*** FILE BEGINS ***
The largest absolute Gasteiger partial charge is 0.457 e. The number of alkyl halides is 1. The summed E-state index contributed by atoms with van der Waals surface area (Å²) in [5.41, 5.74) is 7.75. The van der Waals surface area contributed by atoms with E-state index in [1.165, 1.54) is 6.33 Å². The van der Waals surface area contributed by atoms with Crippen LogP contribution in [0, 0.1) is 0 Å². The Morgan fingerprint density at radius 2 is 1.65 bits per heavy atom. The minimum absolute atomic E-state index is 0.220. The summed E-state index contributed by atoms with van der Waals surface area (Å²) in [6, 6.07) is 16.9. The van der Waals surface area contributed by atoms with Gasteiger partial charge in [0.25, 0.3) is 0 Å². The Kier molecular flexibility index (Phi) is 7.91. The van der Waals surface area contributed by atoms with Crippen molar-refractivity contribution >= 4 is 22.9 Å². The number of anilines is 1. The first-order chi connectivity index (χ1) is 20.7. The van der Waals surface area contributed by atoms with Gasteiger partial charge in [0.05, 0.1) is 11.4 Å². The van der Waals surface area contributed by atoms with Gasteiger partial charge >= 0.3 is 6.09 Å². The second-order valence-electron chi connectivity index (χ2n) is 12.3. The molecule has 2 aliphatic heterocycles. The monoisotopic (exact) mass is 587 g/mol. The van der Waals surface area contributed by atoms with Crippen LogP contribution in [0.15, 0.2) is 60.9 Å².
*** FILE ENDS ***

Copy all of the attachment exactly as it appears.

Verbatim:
The largest absolute Gasteiger partial charge is 0.457 e. The number of alkyl halides is 1. The summed E-state index contributed by atoms with van der Waals surface area (Å²) in [5.41, 5.74) is 7.75. The van der Waals surface area contributed by atoms with E-state index in [1.165, 1.54) is 6.33 Å². The van der Waals surface area contributed by atoms with Crippen LogP contribution in [0, 0.1) is 0 Å². The Morgan fingerprint density at radius 2 is 1.65 bits per heavy atom. The minimum absolute atomic E-state index is 0.220. The summed E-state index contributed by atoms with van der Waals surface area (Å²) in [6, 6.07) is 16.9. The van der Waals surface area contributed by atoms with Gasteiger partial charge in [0.25, 0.3) is 0 Å². The Kier molecular flexibility index (Phi) is 7.91. The van der Waals surface area contributed by atoms with Crippen molar-refractivity contribution >= 4 is 22.9 Å². The number of anilines is 1. The first-order chi connectivity index (χ1) is 20.7. The van der Waals surface area contributed by atoms with Gasteiger partial charge in [0.05, 0.1) is 11.4 Å². The van der Waals surface area contributed by atoms with Gasteiger partial charge >= 0.3 is 6.09 Å². The second-order valence-electron chi connectivity index (χ2n) is 12.3. The molecule has 2 aliphatic heterocycles. The monoisotopic (exact) mass is 587 g/mol. The van der Waals surface area contributed by atoms with Crippen LogP contribution in [0.15, 0.2) is 60.9 Å².